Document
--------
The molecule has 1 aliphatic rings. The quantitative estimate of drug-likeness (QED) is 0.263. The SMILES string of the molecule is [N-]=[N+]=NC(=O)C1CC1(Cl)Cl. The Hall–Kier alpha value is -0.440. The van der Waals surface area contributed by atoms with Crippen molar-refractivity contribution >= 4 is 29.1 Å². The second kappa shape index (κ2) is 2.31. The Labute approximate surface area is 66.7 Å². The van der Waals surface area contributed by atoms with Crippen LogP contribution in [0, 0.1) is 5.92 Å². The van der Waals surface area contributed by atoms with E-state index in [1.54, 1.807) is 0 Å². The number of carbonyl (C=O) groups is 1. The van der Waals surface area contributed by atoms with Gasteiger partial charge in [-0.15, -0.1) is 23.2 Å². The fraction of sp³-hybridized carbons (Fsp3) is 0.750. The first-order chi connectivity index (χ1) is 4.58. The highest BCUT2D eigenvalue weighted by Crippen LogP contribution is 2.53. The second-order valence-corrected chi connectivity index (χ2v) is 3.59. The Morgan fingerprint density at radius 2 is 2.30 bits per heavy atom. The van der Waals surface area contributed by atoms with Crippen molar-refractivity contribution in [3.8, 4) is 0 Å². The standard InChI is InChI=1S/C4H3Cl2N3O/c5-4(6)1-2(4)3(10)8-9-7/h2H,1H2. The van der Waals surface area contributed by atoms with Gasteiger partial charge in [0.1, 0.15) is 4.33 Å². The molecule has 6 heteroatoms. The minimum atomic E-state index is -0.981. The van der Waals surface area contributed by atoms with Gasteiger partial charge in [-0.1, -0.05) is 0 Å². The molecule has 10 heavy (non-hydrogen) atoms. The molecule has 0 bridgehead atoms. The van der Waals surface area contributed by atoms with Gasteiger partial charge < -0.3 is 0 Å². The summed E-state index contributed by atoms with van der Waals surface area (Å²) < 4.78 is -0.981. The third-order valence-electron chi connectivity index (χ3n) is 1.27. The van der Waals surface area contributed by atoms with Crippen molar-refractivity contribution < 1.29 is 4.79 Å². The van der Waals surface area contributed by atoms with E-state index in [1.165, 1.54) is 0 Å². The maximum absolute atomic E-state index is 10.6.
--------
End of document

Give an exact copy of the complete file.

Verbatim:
The molecule has 1 aliphatic rings. The quantitative estimate of drug-likeness (QED) is 0.263. The SMILES string of the molecule is [N-]=[N+]=NC(=O)C1CC1(Cl)Cl. The Hall–Kier alpha value is -0.440. The van der Waals surface area contributed by atoms with Crippen molar-refractivity contribution >= 4 is 29.1 Å². The second kappa shape index (κ2) is 2.31. The Labute approximate surface area is 66.7 Å². The van der Waals surface area contributed by atoms with Crippen LogP contribution in [0, 0.1) is 5.92 Å². The van der Waals surface area contributed by atoms with E-state index in [1.54, 1.807) is 0 Å². The number of carbonyl (C=O) groups is 1. The van der Waals surface area contributed by atoms with Gasteiger partial charge in [-0.15, -0.1) is 23.2 Å². The fraction of sp³-hybridized carbons (Fsp3) is 0.750. The first-order chi connectivity index (χ1) is 4.58. The highest BCUT2D eigenvalue weighted by Crippen LogP contribution is 2.53. The second-order valence-corrected chi connectivity index (χ2v) is 3.59. The Morgan fingerprint density at radius 2 is 2.30 bits per heavy atom. The van der Waals surface area contributed by atoms with Crippen molar-refractivity contribution in [3.8, 4) is 0 Å². The standard InChI is InChI=1S/C4H3Cl2N3O/c5-4(6)1-2(4)3(10)8-9-7/h2H,1H2. The van der Waals surface area contributed by atoms with Gasteiger partial charge in [0.1, 0.15) is 4.33 Å². The molecule has 6 heteroatoms. The minimum atomic E-state index is -0.981. The van der Waals surface area contributed by atoms with Gasteiger partial charge in [-0.1, -0.05) is 0 Å². The molecule has 10 heavy (non-hydrogen) atoms. The molecule has 0 bridgehead atoms. The van der Waals surface area contributed by atoms with Gasteiger partial charge < -0.3 is 0 Å². The summed E-state index contributed by atoms with van der Waals surface area (Å²) < 4.78 is -0.981. The third-order valence-electron chi connectivity index (χ3n) is 1.27. The van der Waals surface area contributed by atoms with Crippen molar-refractivity contribution < 1.29 is 4.79 Å². The van der Waals surface area contributed by atoms with E-state index in [1.165, 1.54) is 0 Å². The maximum absolute atomic E-state index is 10.6.